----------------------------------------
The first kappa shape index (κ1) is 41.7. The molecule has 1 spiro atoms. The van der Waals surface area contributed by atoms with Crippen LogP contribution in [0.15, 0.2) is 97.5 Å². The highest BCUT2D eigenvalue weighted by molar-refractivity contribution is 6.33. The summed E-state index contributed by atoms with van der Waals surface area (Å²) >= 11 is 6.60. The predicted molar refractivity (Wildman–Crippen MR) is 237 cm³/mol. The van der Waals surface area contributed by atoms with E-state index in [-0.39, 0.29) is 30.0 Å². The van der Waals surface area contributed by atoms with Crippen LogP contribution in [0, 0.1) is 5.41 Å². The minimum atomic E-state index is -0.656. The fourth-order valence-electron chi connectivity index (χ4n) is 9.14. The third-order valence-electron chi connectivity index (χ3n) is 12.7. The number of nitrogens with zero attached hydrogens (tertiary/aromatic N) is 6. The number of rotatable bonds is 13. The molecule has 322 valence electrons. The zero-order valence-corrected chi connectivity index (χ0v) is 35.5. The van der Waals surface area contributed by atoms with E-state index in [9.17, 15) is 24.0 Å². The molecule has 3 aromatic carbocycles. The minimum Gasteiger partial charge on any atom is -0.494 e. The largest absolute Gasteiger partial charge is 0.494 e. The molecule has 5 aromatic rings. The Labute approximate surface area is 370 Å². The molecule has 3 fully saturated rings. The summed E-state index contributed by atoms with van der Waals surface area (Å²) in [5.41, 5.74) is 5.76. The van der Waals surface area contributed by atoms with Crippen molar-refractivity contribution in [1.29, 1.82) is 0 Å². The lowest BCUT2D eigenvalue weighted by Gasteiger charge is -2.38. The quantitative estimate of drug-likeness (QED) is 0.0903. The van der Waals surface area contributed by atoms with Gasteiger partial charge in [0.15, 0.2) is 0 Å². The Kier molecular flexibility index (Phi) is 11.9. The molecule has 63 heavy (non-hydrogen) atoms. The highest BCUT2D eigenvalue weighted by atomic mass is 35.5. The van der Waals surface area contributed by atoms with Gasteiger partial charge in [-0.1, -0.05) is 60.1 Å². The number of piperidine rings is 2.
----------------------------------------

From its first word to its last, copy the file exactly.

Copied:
The first kappa shape index (κ1) is 41.7. The molecule has 1 spiro atoms. The van der Waals surface area contributed by atoms with Crippen LogP contribution in [0.15, 0.2) is 97.5 Å². The highest BCUT2D eigenvalue weighted by molar-refractivity contribution is 6.33. The summed E-state index contributed by atoms with van der Waals surface area (Å²) >= 11 is 6.60. The predicted molar refractivity (Wildman–Crippen MR) is 237 cm³/mol. The van der Waals surface area contributed by atoms with E-state index in [-0.39, 0.29) is 30.0 Å². The van der Waals surface area contributed by atoms with Crippen LogP contribution in [0, 0.1) is 5.41 Å². The minimum atomic E-state index is -0.656. The fourth-order valence-electron chi connectivity index (χ4n) is 9.14. The third-order valence-electron chi connectivity index (χ3n) is 12.7. The number of nitrogens with zero attached hydrogens (tertiary/aromatic N) is 6. The number of rotatable bonds is 13. The molecule has 322 valence electrons. The zero-order valence-corrected chi connectivity index (χ0v) is 35.5. The van der Waals surface area contributed by atoms with E-state index in [9.17, 15) is 24.0 Å². The molecule has 3 aromatic carbocycles. The minimum Gasteiger partial charge on any atom is -0.494 e. The largest absolute Gasteiger partial charge is 0.494 e. The molecule has 5 aromatic rings. The Labute approximate surface area is 370 Å². The molecule has 3 fully saturated rings. The summed E-state index contributed by atoms with van der Waals surface area (Å²) in [5.41, 5.74) is 5.76. The van der Waals surface area contributed by atoms with Crippen molar-refractivity contribution in [1.29, 1.82) is 0 Å². The lowest BCUT2D eigenvalue weighted by Gasteiger charge is -2.38. The quantitative estimate of drug-likeness (QED) is 0.0903. The van der Waals surface area contributed by atoms with Gasteiger partial charge in [0.15, 0.2) is 0 Å². The Kier molecular flexibility index (Phi) is 11.9. The molecule has 63 heavy (non-hydrogen) atoms. The highest BCUT2D eigenvalue weighted by atomic mass is 35.5. The van der Waals surface area contributed by atoms with Gasteiger partial charge in [-0.1, -0.05) is 60.1 Å². The number of piperidine rings is 2.